1) Consider a world in which there are only two periods: period 0 and period 1 and three
possible states of the world in period 1 (a good weather state, a fair weather state, and a
bad weather state). Also, apples are the only product produced in this world, and they
cannot be stored from one period to the next. The following abbreviations will be used:
PA = apple in the present period (i.e., present apple), GA = good weather apple in the
next period, FA = fair weather apple in the next period, BA = bad weather apple in the
next period.
Suppose that an apple tree firm o↵ers for sale a bond and stock. The apple tree
produces 80 GA, 50 FA, and 25 BA. The bond pays 20 GA, 20 FA and 20 BA. The stock
pays 60 GA, 30 FA and 5 BA. The price of the bond is 18 PA, and the price of the stock
is 22 PA. In addition, security C, D, and E are traded for 31 PA, 11 PA, and 10 PA
respectively. Security C pays 70 GA, 40 FA, and 15 BA. Security D pays 30 GA, 15 FA,
and 2.5 BA. Security E pays 40 GA, 10 FA, and 0 BA.
1.1) Find the arbitrage-free price of the atomic securities.
1.2) Calculate the arbitrage-free price of an apple tree. Verify it equals the price implied
by the firm’s securities.
1.3) Calculate the discount factor and explain its economic interpretation. How is it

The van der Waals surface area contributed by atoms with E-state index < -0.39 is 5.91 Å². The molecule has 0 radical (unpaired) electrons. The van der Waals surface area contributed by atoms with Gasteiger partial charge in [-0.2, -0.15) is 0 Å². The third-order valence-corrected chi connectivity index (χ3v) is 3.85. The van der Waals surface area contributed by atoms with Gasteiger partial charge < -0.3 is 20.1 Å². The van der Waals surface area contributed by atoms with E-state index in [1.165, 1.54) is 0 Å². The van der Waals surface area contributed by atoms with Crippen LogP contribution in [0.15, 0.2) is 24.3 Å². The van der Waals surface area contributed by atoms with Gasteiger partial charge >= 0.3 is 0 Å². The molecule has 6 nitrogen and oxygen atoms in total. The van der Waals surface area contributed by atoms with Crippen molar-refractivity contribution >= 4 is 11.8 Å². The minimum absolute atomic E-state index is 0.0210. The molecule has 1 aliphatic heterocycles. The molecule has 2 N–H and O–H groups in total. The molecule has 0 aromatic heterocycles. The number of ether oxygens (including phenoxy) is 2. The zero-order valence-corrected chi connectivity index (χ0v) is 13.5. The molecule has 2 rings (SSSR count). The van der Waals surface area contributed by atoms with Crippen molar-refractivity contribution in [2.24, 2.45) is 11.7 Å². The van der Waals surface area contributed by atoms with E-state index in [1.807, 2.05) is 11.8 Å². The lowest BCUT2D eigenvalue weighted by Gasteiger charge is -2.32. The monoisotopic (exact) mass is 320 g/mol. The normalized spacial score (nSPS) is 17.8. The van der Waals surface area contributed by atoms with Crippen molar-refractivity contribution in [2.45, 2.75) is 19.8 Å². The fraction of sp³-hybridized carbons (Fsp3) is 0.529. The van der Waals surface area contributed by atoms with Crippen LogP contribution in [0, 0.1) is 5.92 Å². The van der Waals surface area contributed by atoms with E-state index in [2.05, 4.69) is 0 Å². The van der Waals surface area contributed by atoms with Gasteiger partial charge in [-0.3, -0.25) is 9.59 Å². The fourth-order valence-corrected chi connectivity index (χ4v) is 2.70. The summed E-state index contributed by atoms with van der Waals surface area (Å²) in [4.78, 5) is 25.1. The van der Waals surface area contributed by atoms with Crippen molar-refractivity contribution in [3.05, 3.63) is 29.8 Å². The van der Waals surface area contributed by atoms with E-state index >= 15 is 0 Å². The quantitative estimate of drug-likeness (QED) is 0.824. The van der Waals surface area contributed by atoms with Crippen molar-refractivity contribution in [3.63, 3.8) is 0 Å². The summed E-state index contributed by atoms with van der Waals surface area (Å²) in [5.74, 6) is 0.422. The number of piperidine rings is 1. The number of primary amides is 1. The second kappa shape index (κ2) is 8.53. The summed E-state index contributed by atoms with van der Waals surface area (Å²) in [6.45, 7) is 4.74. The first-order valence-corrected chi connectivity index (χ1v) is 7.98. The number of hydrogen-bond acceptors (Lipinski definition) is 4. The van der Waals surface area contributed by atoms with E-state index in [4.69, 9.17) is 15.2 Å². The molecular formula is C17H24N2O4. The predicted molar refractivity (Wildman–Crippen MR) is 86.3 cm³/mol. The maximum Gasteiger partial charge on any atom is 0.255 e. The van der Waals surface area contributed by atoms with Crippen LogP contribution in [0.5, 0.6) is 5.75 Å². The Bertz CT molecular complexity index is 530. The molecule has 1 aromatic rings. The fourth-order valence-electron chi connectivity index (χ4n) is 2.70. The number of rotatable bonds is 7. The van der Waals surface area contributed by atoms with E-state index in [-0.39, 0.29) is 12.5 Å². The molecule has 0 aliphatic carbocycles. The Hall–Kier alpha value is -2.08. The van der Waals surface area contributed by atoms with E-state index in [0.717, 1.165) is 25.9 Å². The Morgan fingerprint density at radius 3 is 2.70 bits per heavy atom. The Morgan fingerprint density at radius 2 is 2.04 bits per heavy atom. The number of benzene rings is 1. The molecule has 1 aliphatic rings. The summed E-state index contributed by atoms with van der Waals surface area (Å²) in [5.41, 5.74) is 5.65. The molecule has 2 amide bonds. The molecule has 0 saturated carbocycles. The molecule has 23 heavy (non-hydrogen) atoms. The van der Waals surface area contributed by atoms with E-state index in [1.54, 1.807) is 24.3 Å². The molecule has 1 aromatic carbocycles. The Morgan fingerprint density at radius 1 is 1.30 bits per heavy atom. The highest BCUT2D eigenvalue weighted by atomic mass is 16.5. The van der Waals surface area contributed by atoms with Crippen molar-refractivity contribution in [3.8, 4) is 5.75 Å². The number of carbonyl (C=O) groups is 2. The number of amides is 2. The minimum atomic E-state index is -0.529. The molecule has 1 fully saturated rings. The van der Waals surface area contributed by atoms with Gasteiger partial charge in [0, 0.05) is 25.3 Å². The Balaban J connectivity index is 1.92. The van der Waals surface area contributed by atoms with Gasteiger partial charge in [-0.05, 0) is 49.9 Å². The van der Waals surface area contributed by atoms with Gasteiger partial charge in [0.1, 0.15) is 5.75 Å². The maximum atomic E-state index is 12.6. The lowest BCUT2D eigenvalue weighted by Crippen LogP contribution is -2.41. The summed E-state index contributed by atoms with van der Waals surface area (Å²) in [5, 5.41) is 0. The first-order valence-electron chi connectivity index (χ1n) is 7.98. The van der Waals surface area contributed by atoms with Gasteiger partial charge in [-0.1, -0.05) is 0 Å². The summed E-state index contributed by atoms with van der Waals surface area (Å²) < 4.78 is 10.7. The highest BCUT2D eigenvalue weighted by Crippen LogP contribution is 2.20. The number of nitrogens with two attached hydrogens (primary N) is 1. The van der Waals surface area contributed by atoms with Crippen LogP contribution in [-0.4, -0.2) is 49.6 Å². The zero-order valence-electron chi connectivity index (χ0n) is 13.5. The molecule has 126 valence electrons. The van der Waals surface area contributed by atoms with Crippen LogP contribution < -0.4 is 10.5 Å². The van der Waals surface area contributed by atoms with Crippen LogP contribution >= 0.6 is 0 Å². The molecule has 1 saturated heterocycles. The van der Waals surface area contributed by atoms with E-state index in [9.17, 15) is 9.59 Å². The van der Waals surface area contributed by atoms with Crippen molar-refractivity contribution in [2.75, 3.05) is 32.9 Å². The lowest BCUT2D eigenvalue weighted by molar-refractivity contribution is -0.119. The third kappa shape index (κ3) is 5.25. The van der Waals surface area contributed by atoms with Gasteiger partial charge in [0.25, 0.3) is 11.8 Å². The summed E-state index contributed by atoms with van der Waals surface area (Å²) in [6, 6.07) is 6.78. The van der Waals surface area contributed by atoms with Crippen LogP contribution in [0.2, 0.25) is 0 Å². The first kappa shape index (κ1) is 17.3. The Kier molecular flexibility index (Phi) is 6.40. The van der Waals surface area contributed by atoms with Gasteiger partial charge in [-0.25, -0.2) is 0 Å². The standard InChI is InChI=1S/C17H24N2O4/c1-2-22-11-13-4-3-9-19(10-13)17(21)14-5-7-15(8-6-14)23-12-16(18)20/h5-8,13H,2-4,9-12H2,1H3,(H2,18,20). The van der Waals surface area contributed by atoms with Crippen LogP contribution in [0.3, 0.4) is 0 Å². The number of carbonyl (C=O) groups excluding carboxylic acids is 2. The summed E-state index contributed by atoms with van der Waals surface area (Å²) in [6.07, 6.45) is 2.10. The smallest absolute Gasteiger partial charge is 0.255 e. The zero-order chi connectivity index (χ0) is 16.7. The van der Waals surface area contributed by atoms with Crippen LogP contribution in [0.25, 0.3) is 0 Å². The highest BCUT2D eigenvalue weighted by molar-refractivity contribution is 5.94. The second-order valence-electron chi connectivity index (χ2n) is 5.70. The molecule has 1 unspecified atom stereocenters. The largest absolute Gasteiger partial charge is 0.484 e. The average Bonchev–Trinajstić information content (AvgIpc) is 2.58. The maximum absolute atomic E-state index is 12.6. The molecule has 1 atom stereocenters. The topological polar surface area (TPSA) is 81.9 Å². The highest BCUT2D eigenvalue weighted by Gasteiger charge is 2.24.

related to the risk-free interest rate?
1.4) An investor wants a security that will pay 30 GA, 30 FA, and 50 BA in period 1.
Construct such a security and determine its arbitrage-free price.
1.5) Compute the arbitrage-free price of a security that will pay 45 GA, 15 FA, and 0 BA
in period 1. This is not necessary to solve the problem, but note that this security is
equivalent to a European call option to buy the stock at a strike price of 15 in period 1.
1.6) Design a profitable arbitrage strategy if security C costs 32 PA instead.
2) Consider another world similar to the one considered in Question 1 except there is a
new set of atomic prices involving dealers.
2.1) Dealer I is willing to trade 0.15PA for 1GA (or vice versa), and dealer II is willing
to trade 1GA for 0.6FA (or vice versa) and dealer III is willing to trade 1FA for 0.5BA.
a) What is the arbitrage-free price of a BA in terms of PA? b) What is the arbitrage-free
discount factor?
2.2) In addition, dealer IV is willing to trade 1 PA for 4 BA (or vice versa). Are there
arbitrage opportunities? If so, design a profitable arbitrage strategy.
2.3) Suppose now there are transaction costs. The four dealers have the following bid-ask
Dealer I: sell 1PA for 7GA
buy 1PA for 5GA
Dealer II: sell 1GA for 0.7FA
buy 1GA for 0.5FA
Dealer III: sell 1FA for 0.6BA
buy 1FA for 0.4BA.
Dealer IV: sell 1PA for 5BA
buy 1PA for 3BA.
Are there arbitrage opportunities now? Explain.
2.4) Optional (Not graded): You have been hired by a financial investment company
to write a MATLAB script that detects whether there is an arbitrage opportunity here,
and if there is, tells the company of how to take advantage of it, and calculates the payo↵
in terms of present apples. The program should only need the bid and ask prices of each
of the dealers.
3) Explain the relationship between Arbitrage and the Law of One Price in financial markets.
Compare the latter with examples of Law of One Price in other areas of economics,
and discuss the limitations of this so-called “law”.




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